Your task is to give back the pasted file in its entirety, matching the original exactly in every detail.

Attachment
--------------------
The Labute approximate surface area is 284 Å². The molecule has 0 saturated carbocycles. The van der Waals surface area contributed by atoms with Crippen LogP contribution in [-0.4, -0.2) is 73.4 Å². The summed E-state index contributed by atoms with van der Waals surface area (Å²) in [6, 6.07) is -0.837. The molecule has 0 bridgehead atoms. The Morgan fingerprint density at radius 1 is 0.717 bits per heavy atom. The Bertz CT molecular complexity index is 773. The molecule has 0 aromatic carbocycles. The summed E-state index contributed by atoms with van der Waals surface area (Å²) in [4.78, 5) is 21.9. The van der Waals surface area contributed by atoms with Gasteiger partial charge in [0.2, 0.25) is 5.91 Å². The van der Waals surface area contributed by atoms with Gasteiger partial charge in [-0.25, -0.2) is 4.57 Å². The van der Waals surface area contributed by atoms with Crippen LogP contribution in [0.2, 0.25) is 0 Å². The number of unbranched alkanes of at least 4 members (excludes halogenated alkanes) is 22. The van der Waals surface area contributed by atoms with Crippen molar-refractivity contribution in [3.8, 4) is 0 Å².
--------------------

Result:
The Labute approximate surface area is 284 Å². The molecule has 0 saturated carbocycles. The van der Waals surface area contributed by atoms with Crippen LogP contribution in [-0.4, -0.2) is 73.4 Å². The summed E-state index contributed by atoms with van der Waals surface area (Å²) in [6, 6.07) is -0.837. The molecule has 0 bridgehead atoms. The Morgan fingerprint density at radius 1 is 0.717 bits per heavy atom. The Bertz CT molecular complexity index is 773. The molecule has 0 aromatic carbocycles. The summed E-state index contributed by atoms with van der Waals surface area (Å²) in [4.78, 5) is 21.9. The van der Waals surface area contributed by atoms with Gasteiger partial charge in [0.2, 0.25) is 5.91 Å². The van der Waals surface area contributed by atoms with Gasteiger partial charge in [-0.25, -0.2) is 4.57 Å². The van der Waals surface area contributed by atoms with Crippen LogP contribution in [0.2, 0.25) is 0 Å². The number of unbranched alkanes of at least 4 members (excludes halogenated alkanes) is 22. The van der Waals surface area contributed by atoms with Crippen molar-refractivity contribution in [3.8, 4) is 0 Å².